If you or a loved one is in hospice care it may be helpful to know about how to start planning a funeral. Many people are now opting to plan their own funerals in advance, so they can choose to have their service exactly how they want, as well as making it easier for their families.
Pre-planning your funeral takes out the guesswork and ensures that your wishes are fulfilled. In the Legacy of Lives’ free funeral planning tool you can choose what music and flowers you’d like, as well as adding photos and important documents to the “vault” that your trusted friends and family can access. You can also plan for funeral expenses so your family isn’t put under additional stress when you die.
Here’s what some of our users had to say about using the free planning tool:
“This tool helped my family concentrate on grieving and supported us through a very difficult time. I would highly recommend the funeral planner.”
Reg from Devon
“I LOVE the legacy vault. Getting organised feels good and planning financially for my funeral, so my family don’t have to worry.”
Louise from Wiltshire
Here is what our hospice partners say:
“Working with Legacy of Lives is something that we are incredibly proud to be doing. It is clear that they not only understand the vital importance of Hospice care, but also want to take an active role in improving patient care. The funds raised by this partnership will help us to maintain and expand our care as well as raising vital awareness of end-of-life planning. This is an area that is incredibly difficult to talk about, but is incredibly important to ensure that families are looked after and individuals get the care they need.”
Kate - Hospice UK
Services Provided by Hospice UK and Marie Curie Hospices
Marie Curie has 9 hospices in the UK, and they offer highly trained hospice carers to provide support for patients opting for at-home hospice care.
Hospice UK supports 200 hospices across the UK and offers nurses, counselling and advice.
Highly trained and experienced hospice nurses, like those at Hospice UK and Marie Curie Hospice, do their best to make patients’ final days pleasant and stress-free, as well as supporting the families of patients during what can be a very difficult time. Hospice carers form close relationships with patients and families, even becoming a part of the family they’re supporting.
Hospice carers come from a diverse range of backgrounds and cultures and can speak several languages. You will be able to get a carer who understands your culture or religious values and speaks your language.
Hospice UK and Marie Curie also offer advice pages for frequently asked questions, like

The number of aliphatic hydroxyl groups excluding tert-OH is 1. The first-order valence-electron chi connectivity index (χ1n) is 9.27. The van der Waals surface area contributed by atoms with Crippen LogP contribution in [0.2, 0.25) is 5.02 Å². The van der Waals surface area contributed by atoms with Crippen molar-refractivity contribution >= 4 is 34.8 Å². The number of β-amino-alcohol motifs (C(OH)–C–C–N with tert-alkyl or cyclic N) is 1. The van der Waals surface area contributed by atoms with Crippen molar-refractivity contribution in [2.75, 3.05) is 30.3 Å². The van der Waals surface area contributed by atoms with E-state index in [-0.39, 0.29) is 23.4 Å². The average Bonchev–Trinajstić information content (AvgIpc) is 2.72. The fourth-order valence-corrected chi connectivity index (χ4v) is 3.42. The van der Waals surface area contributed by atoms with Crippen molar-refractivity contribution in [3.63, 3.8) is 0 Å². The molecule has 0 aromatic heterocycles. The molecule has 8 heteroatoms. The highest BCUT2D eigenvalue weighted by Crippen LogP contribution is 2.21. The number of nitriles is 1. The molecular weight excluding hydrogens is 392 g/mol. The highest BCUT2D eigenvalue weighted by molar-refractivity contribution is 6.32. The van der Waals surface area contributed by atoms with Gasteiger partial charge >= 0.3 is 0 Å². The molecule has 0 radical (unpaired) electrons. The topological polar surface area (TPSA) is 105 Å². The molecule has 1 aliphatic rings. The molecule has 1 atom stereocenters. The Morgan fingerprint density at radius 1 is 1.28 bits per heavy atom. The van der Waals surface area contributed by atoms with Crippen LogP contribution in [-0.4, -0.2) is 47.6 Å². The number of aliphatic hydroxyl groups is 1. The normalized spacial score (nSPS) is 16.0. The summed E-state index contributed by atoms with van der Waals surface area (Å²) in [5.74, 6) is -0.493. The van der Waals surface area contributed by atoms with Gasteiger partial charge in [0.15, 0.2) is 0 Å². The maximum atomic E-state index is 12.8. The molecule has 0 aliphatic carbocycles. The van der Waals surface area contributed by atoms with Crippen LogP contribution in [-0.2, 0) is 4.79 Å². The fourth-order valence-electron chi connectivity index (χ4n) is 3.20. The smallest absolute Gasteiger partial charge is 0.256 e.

- What to expect when you are dying and
- What to expect when a loved one is dying as well as bereavement support services and support hotlines as follows:
Marie Curie Helpline: 0800 090 2309
Marie Curie also has an online community where you can meet and chat with other patients, and families of patients, who are experiencing the same challenges you are. You can log on here.
FAQs and Resources
What is Hospice or Palliative Care?
Hospice care focuses on the care, comfort, and quality of life of a person with a serious illness who is approaching the end of life. You may opt for at-home hospice care, or choose to stay at a hospice centre which specialises in end of life care.
Palliative care is specialised medical care for people living with a serious illness, such as cancer or heart failure. Patients in palliative care may receive medical care for their symptoms, or palliative care, along with treatment intended to cure their serious illness. Palliative care is meant to enhance a person's current care by focusing on quality of life for them and their family. ( Reference )
How To Support A Friend in Hospice
It can be difficult to know how to best support your friend as they enter into palliative care. We have a simple guide on What To Do If Your Friend Is Dying. Getting more comfortable with talking about death is also something that many people find helpful when entering hospice care. You can learn how to get started here.
While entering hospice or end-of-life care may be a difficult and emotional time for you and your family, the aim of hospice care is to make your final days as comfortable and joyful as possible. Try to take the time to access the resources listed above or search our website for more information. This may help you and your loved ones feel empowered and ready to take on this next part of life's journey.